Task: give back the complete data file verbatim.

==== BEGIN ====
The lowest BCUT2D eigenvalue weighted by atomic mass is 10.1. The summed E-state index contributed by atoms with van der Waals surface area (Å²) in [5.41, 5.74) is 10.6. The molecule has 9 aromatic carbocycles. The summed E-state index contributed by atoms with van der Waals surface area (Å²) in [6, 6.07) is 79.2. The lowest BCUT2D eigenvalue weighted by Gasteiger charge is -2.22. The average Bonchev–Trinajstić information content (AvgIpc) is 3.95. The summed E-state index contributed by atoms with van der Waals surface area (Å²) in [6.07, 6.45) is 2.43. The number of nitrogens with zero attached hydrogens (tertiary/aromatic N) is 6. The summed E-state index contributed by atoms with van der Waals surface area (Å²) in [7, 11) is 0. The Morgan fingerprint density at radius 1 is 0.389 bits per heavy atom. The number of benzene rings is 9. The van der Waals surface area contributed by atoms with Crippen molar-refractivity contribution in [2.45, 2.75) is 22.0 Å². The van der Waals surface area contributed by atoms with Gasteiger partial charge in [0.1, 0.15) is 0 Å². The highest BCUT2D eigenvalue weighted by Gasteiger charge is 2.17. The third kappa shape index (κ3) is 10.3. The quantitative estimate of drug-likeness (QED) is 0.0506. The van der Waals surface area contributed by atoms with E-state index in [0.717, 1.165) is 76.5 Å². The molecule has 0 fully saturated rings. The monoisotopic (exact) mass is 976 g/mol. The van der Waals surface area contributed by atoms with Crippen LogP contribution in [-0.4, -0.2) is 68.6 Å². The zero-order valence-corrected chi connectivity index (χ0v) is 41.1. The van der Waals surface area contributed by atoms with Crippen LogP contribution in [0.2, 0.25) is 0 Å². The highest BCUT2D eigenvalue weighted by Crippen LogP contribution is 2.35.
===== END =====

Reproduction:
The lowest BCUT2D eigenvalue weighted by atomic mass is 10.1. The summed E-state index contributed by atoms with van der Waals surface area (Å²) in [5.41, 5.74) is 10.6. The molecule has 9 aromatic carbocycles. The summed E-state index contributed by atoms with van der Waals surface area (Å²) in [6, 6.07) is 79.2. The lowest BCUT2D eigenvalue weighted by Gasteiger charge is -2.22. The average Bonchev–Trinajstić information content (AvgIpc) is 3.95. The summed E-state index contributed by atoms with van der Waals surface area (Å²) in [6.07, 6.45) is 2.43. The number of nitrogens with zero attached hydrogens (tertiary/aromatic N) is 6. The summed E-state index contributed by atoms with van der Waals surface area (Å²) in [7, 11) is 0. The Morgan fingerprint density at radius 1 is 0.389 bits per heavy atom. The number of benzene rings is 9. The van der Waals surface area contributed by atoms with Crippen molar-refractivity contribution in [2.45, 2.75) is 22.0 Å². The van der Waals surface area contributed by atoms with Gasteiger partial charge in [0.1, 0.15) is 0 Å². The highest BCUT2D eigenvalue weighted by Gasteiger charge is 2.17. The third kappa shape index (κ3) is 10.3. The quantitative estimate of drug-likeness (QED) is 0.0506. The van der Waals surface area contributed by atoms with E-state index in [0.717, 1.165) is 76.5 Å². The molecule has 0 fully saturated rings. The monoisotopic (exact) mass is 976 g/mol. The van der Waals surface area contributed by atoms with Crippen LogP contribution in [-0.4, -0.2) is 68.6 Å². The zero-order valence-corrected chi connectivity index (χ0v) is 41.1. The van der Waals surface area contributed by atoms with Crippen LogP contribution in [0.2, 0.25) is 0 Å². The highest BCUT2D eigenvalue weighted by Crippen LogP contribution is 2.35.